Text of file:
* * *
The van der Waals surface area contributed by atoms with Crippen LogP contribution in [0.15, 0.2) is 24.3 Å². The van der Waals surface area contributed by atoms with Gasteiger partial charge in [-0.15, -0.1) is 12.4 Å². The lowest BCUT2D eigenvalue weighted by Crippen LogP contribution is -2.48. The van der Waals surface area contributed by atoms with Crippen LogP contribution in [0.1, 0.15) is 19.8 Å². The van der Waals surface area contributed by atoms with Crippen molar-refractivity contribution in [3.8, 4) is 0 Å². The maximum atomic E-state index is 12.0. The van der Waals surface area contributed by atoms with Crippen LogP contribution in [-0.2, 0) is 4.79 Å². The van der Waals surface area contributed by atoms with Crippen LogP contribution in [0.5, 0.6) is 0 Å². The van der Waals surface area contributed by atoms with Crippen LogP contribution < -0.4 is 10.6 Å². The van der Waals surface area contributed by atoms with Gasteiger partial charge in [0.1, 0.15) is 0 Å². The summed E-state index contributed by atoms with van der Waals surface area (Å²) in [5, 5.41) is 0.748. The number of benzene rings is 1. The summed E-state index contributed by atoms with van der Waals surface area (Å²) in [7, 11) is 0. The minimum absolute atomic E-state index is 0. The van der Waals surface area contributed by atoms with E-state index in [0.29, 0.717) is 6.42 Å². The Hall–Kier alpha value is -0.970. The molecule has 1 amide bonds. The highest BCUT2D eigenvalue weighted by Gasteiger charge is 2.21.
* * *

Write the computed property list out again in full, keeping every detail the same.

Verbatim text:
The van der Waals surface area contributed by atoms with Crippen LogP contribution in [0.15, 0.2) is 24.3 Å². The van der Waals surface area contributed by atoms with Gasteiger partial charge in [-0.15, -0.1) is 12.4 Å². The lowest BCUT2D eigenvalue weighted by Crippen LogP contribution is -2.48. The van der Waals surface area contributed by atoms with Crippen LogP contribution in [0.1, 0.15) is 19.8 Å². The van der Waals surface area contributed by atoms with Crippen molar-refractivity contribution in [3.8, 4) is 0 Å². The maximum atomic E-state index is 12.0. The van der Waals surface area contributed by atoms with Crippen LogP contribution in [-0.2, 0) is 4.79 Å². The van der Waals surface area contributed by atoms with Crippen LogP contribution in [0.5, 0.6) is 0 Å². The van der Waals surface area contributed by atoms with Crippen LogP contribution < -0.4 is 10.6 Å². The van der Waals surface area contributed by atoms with Gasteiger partial charge in [0.1, 0.15) is 0 Å². The summed E-state index contributed by atoms with van der Waals surface area (Å²) in [5, 5.41) is 0.748. The number of benzene rings is 1. The summed E-state index contributed by atoms with van der Waals surface area (Å²) in [7, 11) is 0. The minimum absolute atomic E-state index is 0. The van der Waals surface area contributed by atoms with E-state index in [0.29, 0.717) is 6.42 Å². The Hall–Kier alpha value is -0.970. The molecule has 1 amide bonds. The highest BCUT2D eigenvalue weighted by Gasteiger charge is 2.21.